Imea's soybean yields are down in most regions of the state with the average yield in the west at 47.0 bu/ac, the northeast at 47.2 bu/ac, the center-south at 47.2 bu/ac, and the north at 48.1 bu/ac. The lower yields are being attributed to prolonged periods of hot and dry weather resulting from a strong El Nino. The early maturing soybeans were more impacted by the adverse weather than the later maturing soybeans because the hot and dry weather occurred during pod filling.
The 2023/24 soybean acreage in Mato Grosso is unchanged from last month at 12.17 million hectares (30.0 million acres), which is up 0.37% from the prior year. The 2023/24 soybean production in the state is estimated at 39.0 million tons, which is down 13.9% from last year.
In the municipality of Tapurah in central Mato Grosso, the soybeans are 30% harvested and the yields are averaging approximately 40 sacks per hectare (35,7 bu/ac). The current wet weather is negatively impacting the seed quality and it could get worse if the forecast verifies for persistent rains this week in Mato Grosso. Below is the soybean harvest progress in Mato Grosso (red line) from Imea.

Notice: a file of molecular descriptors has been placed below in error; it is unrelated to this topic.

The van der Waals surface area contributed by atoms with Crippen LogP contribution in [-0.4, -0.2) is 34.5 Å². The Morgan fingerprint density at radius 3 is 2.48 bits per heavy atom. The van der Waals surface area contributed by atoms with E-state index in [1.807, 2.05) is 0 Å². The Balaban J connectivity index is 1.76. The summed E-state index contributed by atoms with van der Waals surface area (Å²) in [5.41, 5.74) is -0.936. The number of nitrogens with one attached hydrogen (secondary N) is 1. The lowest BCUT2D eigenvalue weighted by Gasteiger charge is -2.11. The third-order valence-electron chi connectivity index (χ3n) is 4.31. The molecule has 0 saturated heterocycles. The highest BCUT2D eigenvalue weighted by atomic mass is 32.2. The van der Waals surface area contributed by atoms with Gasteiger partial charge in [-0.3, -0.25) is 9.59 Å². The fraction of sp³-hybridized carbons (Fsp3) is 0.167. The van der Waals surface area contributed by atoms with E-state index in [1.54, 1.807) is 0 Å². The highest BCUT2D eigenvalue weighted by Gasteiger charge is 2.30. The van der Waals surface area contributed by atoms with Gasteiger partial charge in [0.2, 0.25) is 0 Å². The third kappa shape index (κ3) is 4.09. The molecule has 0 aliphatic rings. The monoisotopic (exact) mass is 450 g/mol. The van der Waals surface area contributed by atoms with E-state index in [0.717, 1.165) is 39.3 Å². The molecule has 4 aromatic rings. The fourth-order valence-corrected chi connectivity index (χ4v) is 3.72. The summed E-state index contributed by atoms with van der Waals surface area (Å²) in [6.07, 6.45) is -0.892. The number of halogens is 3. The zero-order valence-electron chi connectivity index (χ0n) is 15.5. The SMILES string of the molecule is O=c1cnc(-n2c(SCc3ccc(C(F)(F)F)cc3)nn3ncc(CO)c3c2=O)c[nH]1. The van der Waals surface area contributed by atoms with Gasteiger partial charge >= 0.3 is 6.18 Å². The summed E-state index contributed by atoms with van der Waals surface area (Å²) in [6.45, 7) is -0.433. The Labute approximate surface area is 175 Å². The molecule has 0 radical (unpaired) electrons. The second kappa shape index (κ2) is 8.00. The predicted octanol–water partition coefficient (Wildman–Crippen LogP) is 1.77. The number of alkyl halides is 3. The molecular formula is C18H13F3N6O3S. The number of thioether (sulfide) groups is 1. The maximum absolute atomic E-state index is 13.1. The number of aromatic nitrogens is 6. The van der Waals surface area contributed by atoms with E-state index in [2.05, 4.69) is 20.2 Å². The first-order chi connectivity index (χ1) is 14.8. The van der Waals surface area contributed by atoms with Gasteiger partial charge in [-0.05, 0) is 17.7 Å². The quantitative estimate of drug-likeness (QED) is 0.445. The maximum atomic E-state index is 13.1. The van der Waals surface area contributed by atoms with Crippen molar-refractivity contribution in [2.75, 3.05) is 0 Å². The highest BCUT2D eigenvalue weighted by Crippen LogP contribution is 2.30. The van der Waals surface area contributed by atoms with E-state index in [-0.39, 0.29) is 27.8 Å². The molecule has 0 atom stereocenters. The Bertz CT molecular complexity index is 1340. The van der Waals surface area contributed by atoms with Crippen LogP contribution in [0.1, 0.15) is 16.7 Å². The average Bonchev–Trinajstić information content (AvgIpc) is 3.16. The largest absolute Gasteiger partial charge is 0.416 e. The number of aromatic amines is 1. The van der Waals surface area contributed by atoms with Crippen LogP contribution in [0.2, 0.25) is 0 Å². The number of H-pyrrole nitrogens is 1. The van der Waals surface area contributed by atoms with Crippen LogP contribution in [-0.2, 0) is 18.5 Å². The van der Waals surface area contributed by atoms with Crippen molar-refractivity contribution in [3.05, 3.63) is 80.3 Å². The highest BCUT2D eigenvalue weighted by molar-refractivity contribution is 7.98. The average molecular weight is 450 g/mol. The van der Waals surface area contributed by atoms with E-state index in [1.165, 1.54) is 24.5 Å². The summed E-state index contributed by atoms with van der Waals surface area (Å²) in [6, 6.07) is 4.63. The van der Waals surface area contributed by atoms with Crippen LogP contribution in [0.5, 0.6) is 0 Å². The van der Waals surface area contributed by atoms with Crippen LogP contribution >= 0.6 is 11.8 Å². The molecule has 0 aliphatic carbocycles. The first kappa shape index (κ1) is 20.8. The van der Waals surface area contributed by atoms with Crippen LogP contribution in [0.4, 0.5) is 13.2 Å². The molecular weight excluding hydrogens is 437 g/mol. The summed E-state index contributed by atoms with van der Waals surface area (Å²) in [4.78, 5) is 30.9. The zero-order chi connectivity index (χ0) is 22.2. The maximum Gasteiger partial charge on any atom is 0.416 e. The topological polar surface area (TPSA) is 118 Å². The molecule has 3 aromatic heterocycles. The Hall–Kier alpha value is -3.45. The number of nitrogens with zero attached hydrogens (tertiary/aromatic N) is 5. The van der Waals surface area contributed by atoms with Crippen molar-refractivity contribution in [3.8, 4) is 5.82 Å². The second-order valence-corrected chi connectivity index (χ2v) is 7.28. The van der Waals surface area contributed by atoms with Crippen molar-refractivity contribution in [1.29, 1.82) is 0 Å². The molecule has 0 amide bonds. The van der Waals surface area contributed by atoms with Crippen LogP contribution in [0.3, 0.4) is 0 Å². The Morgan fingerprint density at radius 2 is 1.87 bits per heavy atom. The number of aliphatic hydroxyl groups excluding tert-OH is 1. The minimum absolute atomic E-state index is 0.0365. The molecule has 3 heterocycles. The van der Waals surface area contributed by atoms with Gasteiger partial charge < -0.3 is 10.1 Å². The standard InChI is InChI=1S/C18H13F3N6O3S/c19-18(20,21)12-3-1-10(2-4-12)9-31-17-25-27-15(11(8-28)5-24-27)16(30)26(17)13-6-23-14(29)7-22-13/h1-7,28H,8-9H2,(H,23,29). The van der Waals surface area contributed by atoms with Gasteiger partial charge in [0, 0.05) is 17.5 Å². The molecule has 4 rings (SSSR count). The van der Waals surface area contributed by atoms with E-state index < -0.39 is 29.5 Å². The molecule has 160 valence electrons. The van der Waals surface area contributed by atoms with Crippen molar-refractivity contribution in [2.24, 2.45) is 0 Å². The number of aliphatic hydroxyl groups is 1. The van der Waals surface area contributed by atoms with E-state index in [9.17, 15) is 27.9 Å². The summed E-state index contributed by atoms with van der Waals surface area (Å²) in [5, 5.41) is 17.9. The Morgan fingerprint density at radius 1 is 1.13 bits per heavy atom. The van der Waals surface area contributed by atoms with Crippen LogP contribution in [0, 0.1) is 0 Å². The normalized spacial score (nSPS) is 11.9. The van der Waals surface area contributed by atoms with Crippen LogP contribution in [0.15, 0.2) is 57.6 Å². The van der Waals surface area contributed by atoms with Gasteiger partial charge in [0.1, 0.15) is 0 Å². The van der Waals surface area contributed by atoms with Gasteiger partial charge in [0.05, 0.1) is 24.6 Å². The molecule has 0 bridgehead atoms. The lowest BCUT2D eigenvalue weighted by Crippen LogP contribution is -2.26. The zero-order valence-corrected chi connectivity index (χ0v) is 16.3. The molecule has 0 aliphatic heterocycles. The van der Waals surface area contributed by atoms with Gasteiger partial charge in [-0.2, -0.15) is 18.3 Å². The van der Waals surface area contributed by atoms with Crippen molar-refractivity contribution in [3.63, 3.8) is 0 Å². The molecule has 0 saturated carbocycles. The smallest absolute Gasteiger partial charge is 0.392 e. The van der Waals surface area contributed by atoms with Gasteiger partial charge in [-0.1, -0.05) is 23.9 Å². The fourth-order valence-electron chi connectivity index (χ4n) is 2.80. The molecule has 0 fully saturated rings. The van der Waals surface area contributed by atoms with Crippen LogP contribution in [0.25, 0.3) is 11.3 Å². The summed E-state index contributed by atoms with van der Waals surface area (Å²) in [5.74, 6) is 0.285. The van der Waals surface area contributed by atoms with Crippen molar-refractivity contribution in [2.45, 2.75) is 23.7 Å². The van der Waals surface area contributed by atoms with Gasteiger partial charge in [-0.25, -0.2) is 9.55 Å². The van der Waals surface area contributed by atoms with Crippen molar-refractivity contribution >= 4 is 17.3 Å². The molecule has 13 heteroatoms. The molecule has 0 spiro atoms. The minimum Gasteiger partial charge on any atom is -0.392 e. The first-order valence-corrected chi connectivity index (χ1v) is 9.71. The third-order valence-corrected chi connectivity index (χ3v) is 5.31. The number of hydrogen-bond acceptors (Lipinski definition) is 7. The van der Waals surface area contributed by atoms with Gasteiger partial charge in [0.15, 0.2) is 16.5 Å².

The consulting firm EarthDaily Agro suggest that farmers in Mato Grosso are looking at the lowest soybean yields in 15 years. They are estimating the average statewide yield at 52.1 sacks per hectare (46.5 bu/ac), which would be 15% below trend.
Parana - In December, the Department of Rural Economics in Parana (Deral) estimated that the state would produce 21.9 million tons of soybeans with the possibility it could hit 23 million. That is no longer the case and now Deral is estimating that the soybean production will be 20 million tons or less. The reason for the reduction was hot and dry weather during December which impacted the earlier maturing soybeans during pod filling. Parana started out excessively wet during the first half of the growing season, but the weather has turned decisively dryer since mid-December.